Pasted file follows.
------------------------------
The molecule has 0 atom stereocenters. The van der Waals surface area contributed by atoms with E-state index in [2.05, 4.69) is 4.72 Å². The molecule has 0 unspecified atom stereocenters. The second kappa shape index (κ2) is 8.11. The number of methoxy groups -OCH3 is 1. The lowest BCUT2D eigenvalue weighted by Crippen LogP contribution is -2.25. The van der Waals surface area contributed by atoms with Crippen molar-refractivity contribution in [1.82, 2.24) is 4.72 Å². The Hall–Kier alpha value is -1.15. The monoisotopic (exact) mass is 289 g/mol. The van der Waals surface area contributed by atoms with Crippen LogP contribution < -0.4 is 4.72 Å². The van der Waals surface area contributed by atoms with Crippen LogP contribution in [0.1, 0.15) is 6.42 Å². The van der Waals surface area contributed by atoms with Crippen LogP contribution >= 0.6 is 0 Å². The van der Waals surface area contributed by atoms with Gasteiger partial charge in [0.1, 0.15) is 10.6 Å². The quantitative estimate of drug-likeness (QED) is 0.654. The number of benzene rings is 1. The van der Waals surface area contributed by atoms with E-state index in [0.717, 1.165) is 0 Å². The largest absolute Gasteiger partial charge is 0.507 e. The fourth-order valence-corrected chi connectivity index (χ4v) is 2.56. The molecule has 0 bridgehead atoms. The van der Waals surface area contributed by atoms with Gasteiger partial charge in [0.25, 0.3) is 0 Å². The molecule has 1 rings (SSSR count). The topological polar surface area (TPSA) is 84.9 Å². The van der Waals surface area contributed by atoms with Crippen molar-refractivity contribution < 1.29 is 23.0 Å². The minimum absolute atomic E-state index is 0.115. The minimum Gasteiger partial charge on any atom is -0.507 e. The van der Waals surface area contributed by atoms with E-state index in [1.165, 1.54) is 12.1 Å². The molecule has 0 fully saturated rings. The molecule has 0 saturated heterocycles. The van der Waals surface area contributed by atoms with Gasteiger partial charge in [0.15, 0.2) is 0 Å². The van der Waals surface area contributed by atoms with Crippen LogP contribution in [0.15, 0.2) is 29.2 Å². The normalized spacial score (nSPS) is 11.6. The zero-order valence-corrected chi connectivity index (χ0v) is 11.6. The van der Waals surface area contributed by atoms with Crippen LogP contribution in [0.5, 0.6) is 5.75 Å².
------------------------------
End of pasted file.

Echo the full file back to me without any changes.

The molecule has 0 atom stereocenters. The van der Waals surface area contributed by atoms with E-state index in [2.05, 4.69) is 4.72 Å². The molecule has 0 unspecified atom stereocenters. The second kappa shape index (κ2) is 8.11. The number of methoxy groups -OCH3 is 1. The lowest BCUT2D eigenvalue weighted by Crippen LogP contribution is -2.25. The van der Waals surface area contributed by atoms with Crippen molar-refractivity contribution in [1.82, 2.24) is 4.72 Å². The Hall–Kier alpha value is -1.15. The monoisotopic (exact) mass is 289 g/mol. The van der Waals surface area contributed by atoms with Crippen LogP contribution < -0.4 is 4.72 Å². The van der Waals surface area contributed by atoms with Crippen LogP contribution in [0.1, 0.15) is 6.42 Å². The van der Waals surface area contributed by atoms with Crippen LogP contribution >= 0.6 is 0 Å². The van der Waals surface area contributed by atoms with Gasteiger partial charge in [0.1, 0.15) is 10.6 Å². The quantitative estimate of drug-likeness (QED) is 0.654. The number of benzene rings is 1. The van der Waals surface area contributed by atoms with E-state index in [0.717, 1.165) is 0 Å². The largest absolute Gasteiger partial charge is 0.507 e. The fourth-order valence-corrected chi connectivity index (χ4v) is 2.56. The molecule has 0 bridgehead atoms. The van der Waals surface area contributed by atoms with Gasteiger partial charge in [0.25, 0.3) is 0 Å². The molecule has 1 rings (SSSR count). The topological polar surface area (TPSA) is 84.9 Å². The van der Waals surface area contributed by atoms with Crippen molar-refractivity contribution < 1.29 is 23.0 Å². The minimum absolute atomic E-state index is 0.115. The minimum Gasteiger partial charge on any atom is -0.507 e. The van der Waals surface area contributed by atoms with E-state index in [1.165, 1.54) is 12.1 Å². The molecule has 0 fully saturated rings. The molecule has 0 saturated heterocycles. The van der Waals surface area contributed by atoms with Gasteiger partial charge in [0.15, 0.2) is 0 Å². The van der Waals surface area contributed by atoms with Crippen LogP contribution in [0.15, 0.2) is 29.2 Å². The normalized spacial score (nSPS) is 11.6. The zero-order valence-corrected chi connectivity index (χ0v) is 11.6. The van der Waals surface area contributed by atoms with Crippen LogP contribution in [0.5, 0.6) is 5.75 Å².